The couple's planned move with their three children reflects the expectation that Kushner will serve as an adviser
to President-elect Donald Trump in some capacity, though the precise role -- potentially complicated by nepotism laws -- remains to be seen.
"I think Jared Kushner, obviously [Trump's] son-in-law is going to be very involved in decision-making," White House chief of staff Reince Priebus said on NBC's "Today" show the week after the election.
Kushner was also present with Trump when he first visited the White House after his victory, and was seen walking through the White House grounds and talking with current White House chief of staff Denis McDonough.
Donald Trump's wife, Melania, and youngest son, Barron, plan to continue living at Trump Tower, at least until the school year ends in the spring.
Kushner played a significant behind-the-scenes role during the campaign, building up the Trump team's data operation and crafting its messaging, which he discussed in an interview with Forbes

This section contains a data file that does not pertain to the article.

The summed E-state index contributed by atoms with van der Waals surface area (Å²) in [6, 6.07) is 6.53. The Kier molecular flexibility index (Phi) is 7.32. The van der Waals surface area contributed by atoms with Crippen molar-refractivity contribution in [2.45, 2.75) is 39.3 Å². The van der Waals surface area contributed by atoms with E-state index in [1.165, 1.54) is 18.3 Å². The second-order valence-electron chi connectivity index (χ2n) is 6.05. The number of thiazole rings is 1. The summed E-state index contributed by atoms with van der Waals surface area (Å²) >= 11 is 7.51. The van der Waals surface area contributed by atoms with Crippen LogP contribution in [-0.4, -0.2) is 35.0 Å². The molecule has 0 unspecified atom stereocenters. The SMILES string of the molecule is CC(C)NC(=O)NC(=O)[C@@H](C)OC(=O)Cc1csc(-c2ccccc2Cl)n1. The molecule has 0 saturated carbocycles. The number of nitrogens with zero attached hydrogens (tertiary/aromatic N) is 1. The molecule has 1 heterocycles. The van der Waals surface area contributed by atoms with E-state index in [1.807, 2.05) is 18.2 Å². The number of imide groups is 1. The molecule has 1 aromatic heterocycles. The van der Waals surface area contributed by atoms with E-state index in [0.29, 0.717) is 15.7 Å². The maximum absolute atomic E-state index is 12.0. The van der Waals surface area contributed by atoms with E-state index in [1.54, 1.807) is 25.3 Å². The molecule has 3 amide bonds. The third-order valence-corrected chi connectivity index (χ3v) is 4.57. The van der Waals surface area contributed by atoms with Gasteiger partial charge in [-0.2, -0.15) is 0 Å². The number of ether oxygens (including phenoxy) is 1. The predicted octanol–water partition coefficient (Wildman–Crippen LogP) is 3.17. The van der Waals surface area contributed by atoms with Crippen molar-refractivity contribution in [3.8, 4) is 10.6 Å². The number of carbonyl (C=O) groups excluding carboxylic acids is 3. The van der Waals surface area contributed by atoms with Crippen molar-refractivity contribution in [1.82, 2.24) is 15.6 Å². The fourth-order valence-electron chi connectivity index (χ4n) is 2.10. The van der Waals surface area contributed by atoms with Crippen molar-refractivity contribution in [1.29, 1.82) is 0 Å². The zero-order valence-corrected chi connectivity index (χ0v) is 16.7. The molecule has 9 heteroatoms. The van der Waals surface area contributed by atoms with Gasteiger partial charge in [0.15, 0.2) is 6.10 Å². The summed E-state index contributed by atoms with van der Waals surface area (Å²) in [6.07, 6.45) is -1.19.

-- the only time Kushner has spoken publicly about Trump's victory since the win. He has also helped lead the Trump transition effort, and was reportedly at the center of a fierce internal conflict weeks ago
that led to the ouster of Chris Christie and his allies, who had previously headed the transition.
Kushner also has significant business interests in New York City -- a real estate developer like his father-in-law, he owns a prized skyscraper on 666 Fifth Avenue which was acquired in a troublesome deal
, and owns other valuable properties in the New Jersey and New York property markets.
Ivanka Trump, who likewise wields significant influence in the Trump world, was thought to be a contender for an advisory role in a potential administration during the campaign. She delivered a well-received speech on her father's behalf at the Republican National Convention in July, helped shepherd the campaign's rollout of a childcare tax credit policy, and was a fixture of the Trump campaign's tight-knit circle of advisors.
But the president-elect has signaled that he may look to put his adult children in charge of managing his sprawling business empire while he serves as president. Trump is planning a December 15 news conference to provide details about his plan for his businesses.
Still, such a plan -- which the Trump team has portrayed as a "blind trust" -- would do little to preclude conflicts of interest from arising, since Trump insists he will maintain close contact with his kids while they manage the family's international network of business interests, even as he steers US foreign policy.